Date of Award
Master of Science
Kenneth M. Bryden
An estimated three billion people worldwide, most of them in developing countries, rely on the burning of biomass in order to cook their food. Biomass combustion is associated with a number of negative health and environmental effects, and much effort has been put into designing cookstoves that use less fuel and have fewer toxic emissions in order to reduce the severity of these effects. Laboratory tests are often used in the design process to determine whether a given alteration has improved the design, as a tool to compare different stoves' suitability to a chosen application, and as a means of certifying whether a stove meets a certain benchmark or regulation. In this thesis, I show that a limited set of variables that affects the field performance of a stove and its eventual acceptance by potential users can be tested in the laboratory, and only a subset of these variables is captured by the dominant laboratory protocol used by organizations in the United States. A number of questionable assumptions underlying this protocol are examined, and it is shown that there exists the potential for serious error in its reported values under certain conditions. The key assumptions examined are that the stove being tested in a continuous-feed stove, the fuel supply is homogeneous, all water in the test vaporizes at the local boiling point, the ash content of the fuel is so small as to be unimportant, the procedure of sorting char from unburned fuel is unbiased, and the calorific value of char is one and one-half times that of raw fuel. In the case of a high ash content fuel, such as dung or agricultural residues, the failure to properly account for ash may lead to a relative error in reported values of emissions, fuel consumption, and energy efficiency of greater than ten percent. The assumption of all water vaporizing at the local boiling point, although physically incorrect, is shown to lead to relative errors in test results on the order of one percent, and is thus judged to be an acceptable assumption under ordinary circumstances. Test modifications are shown that effectively address ash content and broaden the test's applicability to batch-feed stoves. The sort-and-mass procedure used for energy accounting in the test is shown to consistently bias results in the direction of overestimating efficiencies and underestimating fuel use.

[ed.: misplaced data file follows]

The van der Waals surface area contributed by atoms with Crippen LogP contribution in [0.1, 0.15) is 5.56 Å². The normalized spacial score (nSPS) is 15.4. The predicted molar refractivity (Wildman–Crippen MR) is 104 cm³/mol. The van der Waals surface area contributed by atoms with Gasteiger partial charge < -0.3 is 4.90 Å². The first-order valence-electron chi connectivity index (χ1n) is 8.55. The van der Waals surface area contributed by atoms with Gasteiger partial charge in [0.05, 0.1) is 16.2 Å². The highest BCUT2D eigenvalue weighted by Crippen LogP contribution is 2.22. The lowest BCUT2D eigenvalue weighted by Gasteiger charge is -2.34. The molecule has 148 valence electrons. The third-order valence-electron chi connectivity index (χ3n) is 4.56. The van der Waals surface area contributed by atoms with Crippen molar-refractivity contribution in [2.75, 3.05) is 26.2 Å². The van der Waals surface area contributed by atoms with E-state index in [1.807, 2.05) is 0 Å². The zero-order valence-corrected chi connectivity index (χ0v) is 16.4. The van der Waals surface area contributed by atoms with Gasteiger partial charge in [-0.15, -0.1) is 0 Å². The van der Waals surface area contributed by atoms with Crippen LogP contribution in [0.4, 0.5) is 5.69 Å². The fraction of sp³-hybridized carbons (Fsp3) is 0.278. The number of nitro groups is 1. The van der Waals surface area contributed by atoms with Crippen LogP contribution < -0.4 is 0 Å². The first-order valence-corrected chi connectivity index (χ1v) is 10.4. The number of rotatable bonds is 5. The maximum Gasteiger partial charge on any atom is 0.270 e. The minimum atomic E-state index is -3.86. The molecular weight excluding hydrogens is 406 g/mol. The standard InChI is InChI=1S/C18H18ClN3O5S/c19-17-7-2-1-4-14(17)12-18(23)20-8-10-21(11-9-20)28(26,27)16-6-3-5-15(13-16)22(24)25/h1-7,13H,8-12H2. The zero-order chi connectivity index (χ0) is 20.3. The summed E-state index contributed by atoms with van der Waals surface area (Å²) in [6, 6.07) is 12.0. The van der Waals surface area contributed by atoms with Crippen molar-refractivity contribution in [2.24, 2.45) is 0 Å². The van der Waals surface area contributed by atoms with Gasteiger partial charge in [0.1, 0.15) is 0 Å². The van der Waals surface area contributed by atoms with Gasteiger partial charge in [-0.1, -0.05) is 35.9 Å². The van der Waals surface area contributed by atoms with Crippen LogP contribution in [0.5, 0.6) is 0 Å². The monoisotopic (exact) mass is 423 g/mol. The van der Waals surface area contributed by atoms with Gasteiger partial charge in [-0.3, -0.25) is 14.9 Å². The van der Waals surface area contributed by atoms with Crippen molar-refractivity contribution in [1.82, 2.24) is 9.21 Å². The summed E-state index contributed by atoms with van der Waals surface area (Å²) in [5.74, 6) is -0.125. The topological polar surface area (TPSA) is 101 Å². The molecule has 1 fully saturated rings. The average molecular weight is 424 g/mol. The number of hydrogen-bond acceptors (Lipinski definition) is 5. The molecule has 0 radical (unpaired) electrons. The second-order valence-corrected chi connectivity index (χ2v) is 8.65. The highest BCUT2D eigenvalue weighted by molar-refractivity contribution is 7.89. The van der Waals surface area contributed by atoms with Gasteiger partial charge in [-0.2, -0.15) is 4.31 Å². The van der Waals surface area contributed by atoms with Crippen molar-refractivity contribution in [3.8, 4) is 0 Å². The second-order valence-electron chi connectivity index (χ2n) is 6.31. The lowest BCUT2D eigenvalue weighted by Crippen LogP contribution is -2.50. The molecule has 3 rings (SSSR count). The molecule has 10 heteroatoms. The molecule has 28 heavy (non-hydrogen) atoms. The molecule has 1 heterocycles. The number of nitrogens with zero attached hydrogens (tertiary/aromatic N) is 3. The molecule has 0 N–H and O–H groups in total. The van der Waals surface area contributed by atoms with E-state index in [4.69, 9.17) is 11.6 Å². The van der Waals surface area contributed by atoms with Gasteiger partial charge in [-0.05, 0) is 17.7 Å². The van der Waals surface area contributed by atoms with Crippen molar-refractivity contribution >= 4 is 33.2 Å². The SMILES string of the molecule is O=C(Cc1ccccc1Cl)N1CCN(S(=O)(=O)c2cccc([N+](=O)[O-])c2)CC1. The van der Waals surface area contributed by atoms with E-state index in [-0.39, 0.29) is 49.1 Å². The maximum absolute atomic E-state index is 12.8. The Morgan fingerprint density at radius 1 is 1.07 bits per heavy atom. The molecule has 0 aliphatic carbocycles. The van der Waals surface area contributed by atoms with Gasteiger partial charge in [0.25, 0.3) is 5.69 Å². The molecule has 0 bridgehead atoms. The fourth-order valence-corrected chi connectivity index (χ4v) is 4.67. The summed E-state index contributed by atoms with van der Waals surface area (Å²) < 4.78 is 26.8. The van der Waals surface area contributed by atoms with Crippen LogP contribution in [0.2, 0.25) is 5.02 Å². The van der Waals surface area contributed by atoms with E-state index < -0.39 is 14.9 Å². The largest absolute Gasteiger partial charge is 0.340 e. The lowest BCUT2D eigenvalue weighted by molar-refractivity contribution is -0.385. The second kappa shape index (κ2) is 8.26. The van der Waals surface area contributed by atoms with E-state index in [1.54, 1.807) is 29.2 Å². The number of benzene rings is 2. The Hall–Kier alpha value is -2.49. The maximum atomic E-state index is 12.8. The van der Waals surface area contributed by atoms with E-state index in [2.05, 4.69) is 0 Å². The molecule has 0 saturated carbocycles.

Robert Pendleton Taylor
Taylor, Robert Pendleton, "The uses of laboratory testing of biomass cookstoves and the shortcomings of the dominant U.S. protocol" (2009). Graduate Theses and Dissertations. 10550.